Qu'est-ce Que J D?
leasthelpful:

“Same as ‘Lost’ but with a bunch of boring details that explained everything.”

I think Least Helpful is a really funny enterprise, and I get why this is a funny “review” to read, but I also hated Lord Of The Flies when I was a kid.  I read it in junior high school, and it DID feel like a punishment.  Reading that sentiment here makes me wonder for the first time… why did I have to read that when I was thirteen?  That book is super gruesome and agonizing.
Was it necessary to my development as a critical being that I be exposed to ideas that sophisticated and challenging and upsetting?  It’s not as though the book was written for the purpose of edifying children about the tissue-thin veneer of civilization that makes us no better than animals.  Definitely the themes stuck with me, as did the details of many scenes, in part because nothing had made me feel such deep horror in my life before.
I thought it was the worst book I’d ever read.  As an adult who has never revisited it, I guess I think it’s a very good book.  I remember the agonies of the different agonists, and my appreciation for the symbolism deepened over time until I internalized it as just part of how I would read anything from then on.
But just because we were the age of the kids in the book doesn’t mean the book was for us to read.  It was very dark allegory, literature for unhappy adults.
I certainly wouldn’t make fun of a kid for not enjoying the arduous, harrowing experience of reading that book.  It does feel like a punishment.  So don’t read it.

leasthelpful:

“Same as ‘Lost’ but with a bunch of boring details that explained everything.”

I think Least Helpful is a really funny enterprise, and I get why this is a funny “review” to read, but I also hated Lord Of The Flies when I was a kid.  I read it in junior high school, and it DID feel like a punishment.  Reading that sentiment here makes me wonder for the first time… why did I have to read that when I was thirteen?  That book is super gruesome and agonizing.

Was it necessary to my development as a critical being that I be exposed to ideas that sophisticated and challenging and upsetting?  It’s not as though the book was written for the purpose of edifying children about the tissue-thin veneer of civilization that makes us no better than animals.  Definitely the themes stuck with me, as did the details of many scenes, in part because nothing had made me feel such deep horror in my life before.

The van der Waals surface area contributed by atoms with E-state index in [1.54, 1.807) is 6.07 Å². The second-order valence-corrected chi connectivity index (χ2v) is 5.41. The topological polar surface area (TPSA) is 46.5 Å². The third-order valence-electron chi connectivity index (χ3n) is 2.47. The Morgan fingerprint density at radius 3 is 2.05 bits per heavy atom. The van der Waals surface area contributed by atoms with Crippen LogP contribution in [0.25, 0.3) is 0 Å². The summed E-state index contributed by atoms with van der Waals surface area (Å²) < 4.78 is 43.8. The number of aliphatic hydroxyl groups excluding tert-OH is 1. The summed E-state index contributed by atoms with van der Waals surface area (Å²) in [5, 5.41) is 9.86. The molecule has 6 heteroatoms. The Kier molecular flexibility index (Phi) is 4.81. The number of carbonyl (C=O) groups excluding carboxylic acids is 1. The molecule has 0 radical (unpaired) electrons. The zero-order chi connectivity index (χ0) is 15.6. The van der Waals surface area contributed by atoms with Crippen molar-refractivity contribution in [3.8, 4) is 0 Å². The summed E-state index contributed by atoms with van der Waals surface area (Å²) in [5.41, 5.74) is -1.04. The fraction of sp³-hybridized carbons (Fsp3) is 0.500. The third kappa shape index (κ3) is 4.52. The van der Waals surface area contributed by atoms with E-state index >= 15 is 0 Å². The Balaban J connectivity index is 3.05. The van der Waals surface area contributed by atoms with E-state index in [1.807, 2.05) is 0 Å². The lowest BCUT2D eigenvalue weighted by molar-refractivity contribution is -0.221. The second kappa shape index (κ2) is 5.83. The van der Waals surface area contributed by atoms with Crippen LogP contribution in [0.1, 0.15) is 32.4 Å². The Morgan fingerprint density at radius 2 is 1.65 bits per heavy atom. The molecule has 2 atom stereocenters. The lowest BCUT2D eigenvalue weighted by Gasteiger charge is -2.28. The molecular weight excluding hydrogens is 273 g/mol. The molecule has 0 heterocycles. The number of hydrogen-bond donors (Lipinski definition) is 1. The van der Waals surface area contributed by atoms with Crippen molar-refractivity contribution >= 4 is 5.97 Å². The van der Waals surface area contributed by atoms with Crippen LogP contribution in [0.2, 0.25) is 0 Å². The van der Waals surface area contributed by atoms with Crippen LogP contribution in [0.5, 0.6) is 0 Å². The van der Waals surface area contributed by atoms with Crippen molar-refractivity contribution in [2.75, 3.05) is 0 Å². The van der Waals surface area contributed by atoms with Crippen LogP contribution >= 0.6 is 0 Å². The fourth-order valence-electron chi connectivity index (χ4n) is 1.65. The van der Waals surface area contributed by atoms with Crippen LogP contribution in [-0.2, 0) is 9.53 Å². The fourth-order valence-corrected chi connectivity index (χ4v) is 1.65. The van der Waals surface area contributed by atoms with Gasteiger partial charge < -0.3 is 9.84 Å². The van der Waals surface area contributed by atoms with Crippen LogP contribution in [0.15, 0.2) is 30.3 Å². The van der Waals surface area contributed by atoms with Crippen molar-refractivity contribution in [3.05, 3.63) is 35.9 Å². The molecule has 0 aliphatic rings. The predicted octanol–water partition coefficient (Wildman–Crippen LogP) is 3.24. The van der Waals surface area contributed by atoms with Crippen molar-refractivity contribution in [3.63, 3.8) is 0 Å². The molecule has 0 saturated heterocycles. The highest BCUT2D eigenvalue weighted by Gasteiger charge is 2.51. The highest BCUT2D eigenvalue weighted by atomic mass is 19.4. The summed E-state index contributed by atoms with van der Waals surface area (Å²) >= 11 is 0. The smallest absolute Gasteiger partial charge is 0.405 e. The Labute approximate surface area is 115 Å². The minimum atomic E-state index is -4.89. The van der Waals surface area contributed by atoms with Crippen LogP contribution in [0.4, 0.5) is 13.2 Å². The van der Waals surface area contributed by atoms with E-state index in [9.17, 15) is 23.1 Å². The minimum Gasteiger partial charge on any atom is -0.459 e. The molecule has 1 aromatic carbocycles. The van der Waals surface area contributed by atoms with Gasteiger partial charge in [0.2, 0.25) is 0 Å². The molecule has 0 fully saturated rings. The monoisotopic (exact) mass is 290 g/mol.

I thought it was the worst book I’d ever read.  As an adult who has never revisited it, I guess I think it’s a very good book.  I remember the agonies of the different agonists, and my appreciation for the symbolism deepened over time until I internalized it as just part of how I would read anything from then on.

But just because we were the age of the kids in the book doesn’t mean the book was for us to read.  It was very dark allegory, literature for unhappy adults.

I certainly wouldn’t make fun of a kid for not enjoying the arduous, harrowing experience of reading that book.  It does feel like a punishment.  So don’t read it.

leasthelpful:

“Man was overly visible. One star.”

Spoiler Alert: He totally does become invisible for a while, later in the book!
However, his metaphorical invisibility is profound throughout.
I like reading the reviews reposted on Least Helpful, but at least in this case I’m more excited because I want to mention once again that Ralph Ellison’s Invisible Man could well be the best book I’ve ever read.

leasthelpful:

“Man was overly visible. One star.”

Spoiler Alert: He totally does become invisible for a while, later in the book!

However, his metaphorical invisibility is profound throughout.

I like reading the reviews reposted on Least Helpful, but at least in this case I’m more excited because I want to mention once again that Ralph Ellison’s Invisible Man could well be the best book I’ve ever read.